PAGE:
Get the out. Shut down that runner on first. Get on base. Cover the gap in the outfield. Watch for the bunt. What’s important now? It was an exercise in focus, on the fundamentals, on the task at hand. And it worked. At night we’d come home baseball socks clouded with dirt, trailing it in great clumps through the gaps in our cleats, hair knotted in a helmeted mess, sweat loosened and regripping our skin in a steady film of grime, smelling the same outdoorsy way my father did after he had mowed the grass in the summertime. But we didn’t loose a game that whole season, which was impressionable as it was my first. The Tigers went undefeated that year.
What’s interesting about that season though…Never once did he tell us to win. But then again, that’s exactly what he was telling us all along, wasn’t it: What’s Important Now?
My Dad ran into that same coach last week, in a coffee house out of the blue some eighteen years later. It’s funny to think of him as a real man with a real job and a real life and not just the way he was imprinted, through middle school eyes, with a clipboard and a baseball cap. But there he was with grandkids now, two born of that first baseman on our team.
I can count the decades now since I was young in the way that children are young. Those days that were filled with neighborhood games of street hockey on rollerblades, the way the dads strung up lights in the trees one year so we could play on into the night. Popsicle juice dripping over small chins. Biking to a neighbor’s house to play. The riotous games of ghost in the graveyard that carried on and on into the dark. And that distinct feeling of summer on your skin, showered and clean after a day in the sun, wet hair sticking to your back and fresh pajamas on. I can still find that feeling sometimes. But mostly like yesterday, unannounced, it finds me.2 weeks ago • 30 notes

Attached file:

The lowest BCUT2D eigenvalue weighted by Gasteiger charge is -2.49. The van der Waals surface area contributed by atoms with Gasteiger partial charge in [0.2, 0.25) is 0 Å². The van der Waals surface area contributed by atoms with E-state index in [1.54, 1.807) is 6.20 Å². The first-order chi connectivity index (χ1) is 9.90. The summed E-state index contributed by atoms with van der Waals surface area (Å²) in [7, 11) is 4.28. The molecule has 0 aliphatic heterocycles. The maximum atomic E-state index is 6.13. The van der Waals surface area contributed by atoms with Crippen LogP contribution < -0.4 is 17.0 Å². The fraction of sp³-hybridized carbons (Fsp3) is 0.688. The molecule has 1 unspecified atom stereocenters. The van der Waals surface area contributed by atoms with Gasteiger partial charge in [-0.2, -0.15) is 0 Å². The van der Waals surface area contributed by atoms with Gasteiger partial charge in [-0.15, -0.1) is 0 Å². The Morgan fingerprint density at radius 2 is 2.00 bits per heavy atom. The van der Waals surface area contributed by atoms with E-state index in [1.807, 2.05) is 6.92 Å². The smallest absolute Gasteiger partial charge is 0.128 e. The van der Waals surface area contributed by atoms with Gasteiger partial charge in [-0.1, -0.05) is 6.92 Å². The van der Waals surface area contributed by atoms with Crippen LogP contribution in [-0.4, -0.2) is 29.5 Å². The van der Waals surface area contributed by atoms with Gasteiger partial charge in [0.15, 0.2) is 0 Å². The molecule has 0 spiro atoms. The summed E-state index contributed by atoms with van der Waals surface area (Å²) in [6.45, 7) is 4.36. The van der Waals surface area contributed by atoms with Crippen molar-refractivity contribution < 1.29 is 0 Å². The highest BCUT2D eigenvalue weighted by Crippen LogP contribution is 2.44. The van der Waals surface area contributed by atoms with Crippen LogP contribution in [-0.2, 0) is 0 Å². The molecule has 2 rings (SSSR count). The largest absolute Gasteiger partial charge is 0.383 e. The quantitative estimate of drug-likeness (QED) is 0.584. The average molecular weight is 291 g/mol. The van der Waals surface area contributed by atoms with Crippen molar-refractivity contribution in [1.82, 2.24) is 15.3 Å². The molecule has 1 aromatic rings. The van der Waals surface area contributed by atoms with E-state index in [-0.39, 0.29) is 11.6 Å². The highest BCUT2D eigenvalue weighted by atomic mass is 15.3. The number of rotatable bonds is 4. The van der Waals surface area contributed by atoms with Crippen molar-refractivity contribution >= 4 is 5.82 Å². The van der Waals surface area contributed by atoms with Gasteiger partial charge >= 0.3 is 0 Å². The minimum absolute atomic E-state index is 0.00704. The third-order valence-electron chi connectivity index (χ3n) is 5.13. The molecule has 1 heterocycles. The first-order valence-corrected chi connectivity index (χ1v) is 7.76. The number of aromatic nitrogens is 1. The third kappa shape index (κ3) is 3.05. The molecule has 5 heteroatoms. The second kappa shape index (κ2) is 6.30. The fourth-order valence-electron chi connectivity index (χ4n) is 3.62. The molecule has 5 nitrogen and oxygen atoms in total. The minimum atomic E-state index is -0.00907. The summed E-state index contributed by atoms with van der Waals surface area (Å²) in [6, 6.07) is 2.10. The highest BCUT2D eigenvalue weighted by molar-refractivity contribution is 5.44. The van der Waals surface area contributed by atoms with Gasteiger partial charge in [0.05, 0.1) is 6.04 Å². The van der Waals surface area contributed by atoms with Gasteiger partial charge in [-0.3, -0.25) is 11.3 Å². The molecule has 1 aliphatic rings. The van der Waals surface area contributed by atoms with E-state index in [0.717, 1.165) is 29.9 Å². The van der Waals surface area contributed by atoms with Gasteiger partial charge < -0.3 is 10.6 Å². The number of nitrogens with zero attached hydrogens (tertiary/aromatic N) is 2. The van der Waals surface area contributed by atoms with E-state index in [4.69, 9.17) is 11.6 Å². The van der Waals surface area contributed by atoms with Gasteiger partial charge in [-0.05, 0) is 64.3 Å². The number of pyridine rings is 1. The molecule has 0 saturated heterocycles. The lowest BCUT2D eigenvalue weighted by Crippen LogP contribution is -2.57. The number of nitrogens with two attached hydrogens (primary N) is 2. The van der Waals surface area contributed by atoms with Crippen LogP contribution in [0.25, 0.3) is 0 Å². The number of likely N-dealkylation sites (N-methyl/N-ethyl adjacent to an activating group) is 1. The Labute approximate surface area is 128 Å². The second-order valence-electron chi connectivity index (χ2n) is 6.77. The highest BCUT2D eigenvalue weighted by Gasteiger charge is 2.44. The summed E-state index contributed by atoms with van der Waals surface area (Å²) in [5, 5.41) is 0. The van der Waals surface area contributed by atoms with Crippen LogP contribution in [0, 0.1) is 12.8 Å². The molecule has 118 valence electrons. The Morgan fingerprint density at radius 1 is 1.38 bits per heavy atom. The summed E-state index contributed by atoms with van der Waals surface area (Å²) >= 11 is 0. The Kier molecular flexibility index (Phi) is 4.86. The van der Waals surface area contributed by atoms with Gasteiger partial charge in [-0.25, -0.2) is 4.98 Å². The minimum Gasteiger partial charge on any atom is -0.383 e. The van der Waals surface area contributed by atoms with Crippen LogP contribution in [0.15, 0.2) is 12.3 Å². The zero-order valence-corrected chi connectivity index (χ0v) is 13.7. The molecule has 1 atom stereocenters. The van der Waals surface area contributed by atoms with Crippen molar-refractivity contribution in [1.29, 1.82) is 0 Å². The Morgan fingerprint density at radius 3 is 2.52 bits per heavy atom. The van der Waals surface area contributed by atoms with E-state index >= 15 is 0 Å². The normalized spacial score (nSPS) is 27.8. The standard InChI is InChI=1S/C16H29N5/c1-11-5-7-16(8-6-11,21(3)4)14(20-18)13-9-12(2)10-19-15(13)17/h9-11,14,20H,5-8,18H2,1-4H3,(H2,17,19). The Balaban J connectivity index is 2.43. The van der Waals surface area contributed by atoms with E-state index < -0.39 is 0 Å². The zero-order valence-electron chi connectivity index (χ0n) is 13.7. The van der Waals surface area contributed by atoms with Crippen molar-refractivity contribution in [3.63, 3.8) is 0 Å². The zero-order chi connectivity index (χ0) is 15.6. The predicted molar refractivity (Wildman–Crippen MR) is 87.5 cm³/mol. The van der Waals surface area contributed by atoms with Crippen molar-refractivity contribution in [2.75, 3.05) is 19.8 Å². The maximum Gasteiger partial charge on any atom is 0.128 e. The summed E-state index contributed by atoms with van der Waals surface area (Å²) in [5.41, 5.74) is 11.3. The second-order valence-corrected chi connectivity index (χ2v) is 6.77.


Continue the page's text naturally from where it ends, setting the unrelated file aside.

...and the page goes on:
Let’s just say, hypothetically, that two roads diverged in the woods and you took the path less traveled. Part of you is just going, “Look at that path! Over there, it’s much better. Everyone is traveling on it. It’s paved, and there’s like a Starbucks every 40 yards. This is wrong. In this one, there’s nettles and Robert Frost’s body—somebody should have moved that—it just feels weird. And not only does your mind tell you this, it is on that other path, it is behaving as though it is on that path. It is doing the opposite of what you are doing. And for your entire life, you will be doing, on some level, the opposite—not only of what you were doing—but of what you think you are. That is just going to go on. What you do with all your heart, you will do the opposite of. And what you need to do is to honor that, to understand it, to unearth it, to listen to this other voice.
You have, which is a rare thing, that ability and the responsibility to listen to the dissent in yourself, to at least give it the floor, because it is the key—not only to consciousness-but to real growth. To accept duality is to earn identity. And identity is something that you are constantly earning. It is not just who you are. It is a process that you must be active in. It’s not just parroting your parents or the thoughts of your learned teachers. It is now more than ever about understanding yourself so you can become yourself.